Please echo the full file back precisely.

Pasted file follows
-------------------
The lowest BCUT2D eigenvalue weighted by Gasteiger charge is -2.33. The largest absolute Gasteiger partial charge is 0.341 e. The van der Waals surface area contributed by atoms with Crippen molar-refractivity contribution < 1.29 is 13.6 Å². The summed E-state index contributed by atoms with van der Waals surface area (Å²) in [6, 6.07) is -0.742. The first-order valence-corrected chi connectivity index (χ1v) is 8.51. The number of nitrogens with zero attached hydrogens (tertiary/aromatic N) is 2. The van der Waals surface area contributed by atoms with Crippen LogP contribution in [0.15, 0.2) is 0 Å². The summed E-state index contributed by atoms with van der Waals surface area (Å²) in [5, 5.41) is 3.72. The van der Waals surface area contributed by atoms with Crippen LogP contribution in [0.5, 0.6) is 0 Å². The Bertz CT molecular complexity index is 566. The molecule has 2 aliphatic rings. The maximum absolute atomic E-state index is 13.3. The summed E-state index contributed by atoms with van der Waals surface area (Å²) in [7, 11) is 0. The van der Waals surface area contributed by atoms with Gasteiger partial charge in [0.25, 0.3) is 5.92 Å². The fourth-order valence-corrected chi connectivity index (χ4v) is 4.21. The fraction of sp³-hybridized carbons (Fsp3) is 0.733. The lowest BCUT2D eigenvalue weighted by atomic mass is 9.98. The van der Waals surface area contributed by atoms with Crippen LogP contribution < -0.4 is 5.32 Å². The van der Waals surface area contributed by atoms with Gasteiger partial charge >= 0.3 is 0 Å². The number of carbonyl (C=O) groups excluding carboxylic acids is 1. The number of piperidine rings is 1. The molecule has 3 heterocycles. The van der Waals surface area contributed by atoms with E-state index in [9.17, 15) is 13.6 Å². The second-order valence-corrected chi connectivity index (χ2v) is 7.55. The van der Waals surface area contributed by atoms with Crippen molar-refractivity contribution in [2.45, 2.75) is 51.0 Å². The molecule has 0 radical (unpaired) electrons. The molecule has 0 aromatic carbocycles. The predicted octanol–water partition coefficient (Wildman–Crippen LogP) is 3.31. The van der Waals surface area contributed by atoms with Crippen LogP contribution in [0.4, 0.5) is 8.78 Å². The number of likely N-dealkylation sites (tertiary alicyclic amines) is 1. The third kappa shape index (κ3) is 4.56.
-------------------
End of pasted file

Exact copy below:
The lowest BCUT2D eigenvalue weighted by Gasteiger charge is -2.33. The largest absolute Gasteiger partial charge is 0.341 e. The van der Waals surface area contributed by atoms with Crippen molar-refractivity contribution < 1.29 is 13.6 Å². The summed E-state index contributed by atoms with van der Waals surface area (Å²) in [6, 6.07) is -0.742. The first-order valence-corrected chi connectivity index (χ1v) is 8.51. The number of nitrogens with zero attached hydrogens (tertiary/aromatic N) is 2. The van der Waals surface area contributed by atoms with Crippen LogP contribution in [0.15, 0.2) is 0 Å². The summed E-state index contributed by atoms with van der Waals surface area (Å²) in [5, 5.41) is 3.72. The van der Waals surface area contributed by atoms with Crippen LogP contribution in [0.5, 0.6) is 0 Å². The Bertz CT molecular complexity index is 566. The molecule has 2 aliphatic rings. The maximum absolute atomic E-state index is 13.3. The summed E-state index contributed by atoms with van der Waals surface area (Å²) in [7, 11) is 0. The van der Waals surface area contributed by atoms with Gasteiger partial charge in [0.25, 0.3) is 5.92 Å². The fourth-order valence-corrected chi connectivity index (χ4v) is 4.21. The fraction of sp³-hybridized carbons (Fsp3) is 0.733. The lowest BCUT2D eigenvalue weighted by atomic mass is 9.98. The van der Waals surface area contributed by atoms with Crippen LogP contribution < -0.4 is 5.32 Å². The van der Waals surface area contributed by atoms with Gasteiger partial charge >= 0.3 is 0 Å². The number of carbonyl (C=O) groups excluding carboxylic acids is 1. The number of piperidine rings is 1. The molecule has 3 heterocycles. The van der Waals surface area contributed by atoms with E-state index in [9.17, 15) is 13.6 Å². The second-order valence-corrected chi connectivity index (χ2v) is 7.55. The van der Waals surface area contributed by atoms with Crippen molar-refractivity contribution in [2.45, 2.75) is 51.0 Å². The molecule has 0 radical (unpaired) electrons. The molecule has 0 aromatic carbocycles. The predicted octanol–water partition coefficient (Wildman–Crippen LogP) is 3.31. The van der Waals surface area contributed by atoms with Crippen LogP contribution in [0.4, 0.5) is 8.78 Å². The number of likely N-dealkylation sites (tertiary alicyclic amines) is 1. The third kappa shape index (κ3) is 4.56.